|Publication number||US6923238 B2|
|Application number||US 10/054,454|
|Publication date||Aug 2, 2005|
|Filing date||Nov 13, 2001|
|Priority date||Sep 10, 1999|
|Also published as||US6352097, US20020062932|
|Publication number||054454, 10054454, US 6923238 B2, US 6923238B2, US-B2-6923238, US6923238 B2, US6923238B2|
|Inventors||Rodney Kern, James Schwingle|
|Original Assignee||Rite-Hite Holding Corporation|
|Export Citation||BiBTeX, EndNote, RefMan|
|Patent Citations (53), Non-Patent Citations (2), Referenced by (16), Classifications (14), Legal Events (3)|
|External Links: USPTO, USPTO Assignment, Espacenet|
This patent is a continuation of U.S. application Ser. No. 09/394,799, filed Sep. 10, 1999, now U.S. Pat. No. 6,352,097.
The subject invention generally pertains to what is known as a multi-panel sliding door and more specifically to an actuator for such a door.
So-called multi-panel sliding doors include two or more generally parallel door panels that are suspended by carriages that slide or roll along an overhead track. The carriages allow the door panels to travel in a generally horizontal direction in front of a doorway to open and close the door. When the door is open, the door panels generally overlay each other at one side of the doorway. To close the door, the panels slide out from behind each other to move in front of the doorway. When fully extended, the panels cover a span that approaches the sum of their individual widths. Applying such an arrangement to both sides of the doorway provides a bi-parting door with multiple panels on each side. In which case, leading panels (i.e., those first to pass in front of the doorway) from each side meet at generally the center of the doorway when the door closes.
With multi-panel sliding doors, the horizontal translation of a leading door panel is usually powered by a drive unit, while one or more lagging panels are pulled back and forth into position indirectly by somehow being coupled to the driven movement of the leading panel. To do this, often a vertical edge seal, strap or some other coupling connects a lagging panel to a leading one. As the leading panel is driven to move away from the center of the doorway to open the door, the lagging panel may remain stationary in front of the doorway until the leading panel has moved to where it overlays at least most of the lagging one. At this point the leading panel begins pulling the lagging one along with it to one side of the doorway in response to the coupling engaging or tightening rather suddenly. Due to the inertia of the lagging panel, the sudden action of the coupling creates a reaction comparable to that of an impact between the two panels. A similar mechanism may also be employed to pull the lag panel to the closed position.
The impact-like reaction strains the coupling and the points at which the coupling attaches to the panels. This can damage various components of the door or shorten the door's overall useful life. The impact effect also places a sudden inertial load on the drive unit, which slows the opening of the door.
For doors that are designed to open automatically in the presence of an approaching vehicle, such as a forklift, a slow opening door is susceptible to being struck by a fast moving vehicle. Moreover, a closed door limits a driver's visibility to only what is in front of the door. The nature of the impact can also lead to a jerky, unsmooth door operation, particularly if the lag panel is freely moveable. Moreover, with a free lag panel, it may be difficult to accurately maintain the lag panel in a desired open or closed position, since it may be subject to drift when not directly engaged by or coupled to the lead panel
To assist in providing smooth door operation and reliable positioning of a lag panel in a multi-panel sliding door, an auxiliary drive is used to move the lag panel.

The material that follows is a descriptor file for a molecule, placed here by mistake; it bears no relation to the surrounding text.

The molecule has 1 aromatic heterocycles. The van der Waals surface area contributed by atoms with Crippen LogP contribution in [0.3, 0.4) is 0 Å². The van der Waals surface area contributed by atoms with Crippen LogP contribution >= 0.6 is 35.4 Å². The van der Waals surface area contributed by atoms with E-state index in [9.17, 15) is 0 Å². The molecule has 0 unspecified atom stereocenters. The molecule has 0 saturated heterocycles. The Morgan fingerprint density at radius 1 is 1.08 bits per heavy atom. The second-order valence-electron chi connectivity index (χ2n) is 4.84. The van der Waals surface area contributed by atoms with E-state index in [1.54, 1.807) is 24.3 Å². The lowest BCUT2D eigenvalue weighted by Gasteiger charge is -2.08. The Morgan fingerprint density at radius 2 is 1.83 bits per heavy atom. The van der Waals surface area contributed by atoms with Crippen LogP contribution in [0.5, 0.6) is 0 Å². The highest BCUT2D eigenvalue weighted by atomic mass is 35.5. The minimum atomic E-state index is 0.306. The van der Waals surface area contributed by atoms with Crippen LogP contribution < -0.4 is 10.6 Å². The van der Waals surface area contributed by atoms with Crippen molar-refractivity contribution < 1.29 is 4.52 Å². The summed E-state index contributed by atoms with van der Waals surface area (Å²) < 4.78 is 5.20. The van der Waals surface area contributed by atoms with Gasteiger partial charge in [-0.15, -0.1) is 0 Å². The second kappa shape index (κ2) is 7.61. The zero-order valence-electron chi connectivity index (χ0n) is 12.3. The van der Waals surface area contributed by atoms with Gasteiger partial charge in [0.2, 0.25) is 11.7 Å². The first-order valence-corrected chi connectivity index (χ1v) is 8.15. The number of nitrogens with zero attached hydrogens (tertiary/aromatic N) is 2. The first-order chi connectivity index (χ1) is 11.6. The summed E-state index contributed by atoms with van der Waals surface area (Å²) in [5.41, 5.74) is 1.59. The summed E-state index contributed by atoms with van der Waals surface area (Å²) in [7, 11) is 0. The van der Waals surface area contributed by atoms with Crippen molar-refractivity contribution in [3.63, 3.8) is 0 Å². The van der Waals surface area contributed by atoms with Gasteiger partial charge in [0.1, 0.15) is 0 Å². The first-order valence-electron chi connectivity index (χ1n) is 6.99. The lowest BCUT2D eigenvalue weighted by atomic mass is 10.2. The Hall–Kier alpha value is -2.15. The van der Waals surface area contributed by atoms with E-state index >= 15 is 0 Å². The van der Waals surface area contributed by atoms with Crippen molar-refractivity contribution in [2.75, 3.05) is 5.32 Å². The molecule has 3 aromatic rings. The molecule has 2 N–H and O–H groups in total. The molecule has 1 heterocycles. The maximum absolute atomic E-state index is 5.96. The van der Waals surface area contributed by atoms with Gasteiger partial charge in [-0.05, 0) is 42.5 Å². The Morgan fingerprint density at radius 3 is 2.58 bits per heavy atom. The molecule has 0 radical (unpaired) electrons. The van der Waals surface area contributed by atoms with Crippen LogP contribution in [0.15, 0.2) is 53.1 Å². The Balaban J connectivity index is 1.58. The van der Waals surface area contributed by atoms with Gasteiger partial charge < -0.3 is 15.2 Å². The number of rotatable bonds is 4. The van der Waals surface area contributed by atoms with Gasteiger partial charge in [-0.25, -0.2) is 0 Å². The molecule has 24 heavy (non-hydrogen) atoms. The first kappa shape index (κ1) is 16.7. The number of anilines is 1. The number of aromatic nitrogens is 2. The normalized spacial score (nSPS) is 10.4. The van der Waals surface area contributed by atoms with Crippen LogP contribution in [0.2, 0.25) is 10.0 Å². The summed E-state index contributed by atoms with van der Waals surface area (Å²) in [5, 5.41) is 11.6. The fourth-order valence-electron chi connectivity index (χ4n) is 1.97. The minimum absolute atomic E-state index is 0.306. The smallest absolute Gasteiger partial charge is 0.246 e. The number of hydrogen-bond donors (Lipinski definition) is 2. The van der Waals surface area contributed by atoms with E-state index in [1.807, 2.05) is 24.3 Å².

In some embodiments of a multi-panel sliding door, a primary drive unit moves one panel while an auxiliary drive mechanism that includes a suspended weight moves another panel.
In some embodiments, a primary drive unit moves one panel directly, while moving another panel indirectly by way of an auxiliary drive mechanism that includes a belt, chain or some other flexible ring encircling two rotatable members such as a sheave, sprocket or some other type of wheel, the auxiliary drive being coupled to the driven panel.
In some embodiments, a drive mechanism that includes a belt, chain or some other flexible ring encircling two rotatable members such as a sheave, sprocket or some other type of wheel, also includes a bumper that is attached to the ring and engageable with a stop, wherein the position of the bumper can be varied to allow door panels of a given width to accommodate doorways of different widths.
In some embodiments, a lead and lag panel have a first state where one panel moves independently of the other, and a second state where movement of one panel is dependent on movement of the other panel, with the panels moving at different speeds.
In still other embodiments, lead and lag panels are coupled for movement with a constant speed differential between panels sometime during movement of the panels to an open position.
To close off a doorway 10 leading to a room or other area of a building, a laterally-moving door such as sliding door 12 is installed adjacent the doorway, as shown
As for the illustrated embodiment, door 12 opens and closes by way of four panels 14, 16, 18 and 20 that are mounted for translation in front of doorway 10. The specific structure of the panels and their properties such as rigidity and thermal insulating properties can vary widely depending on the application; however, in this example each of the panels include a polyurethane foam core encased within a protective outer skin. Translation of the panels while inhibiting their rotation about a vertical axis is provided, in this example, by suspending each panel from two panel carriers such as sliding carriages or trolleys 22, 24 and 26 that roll along a track 28. In some embodiments, track 28 is mounted to a wall 30 and situated overhead and generally above doorway 10. Track 28 can assume a variety of configurations including, but not limited to, straight and level or slightly angled to create a slope along which the panel carriers move, thereby providing gravity assist to close the door.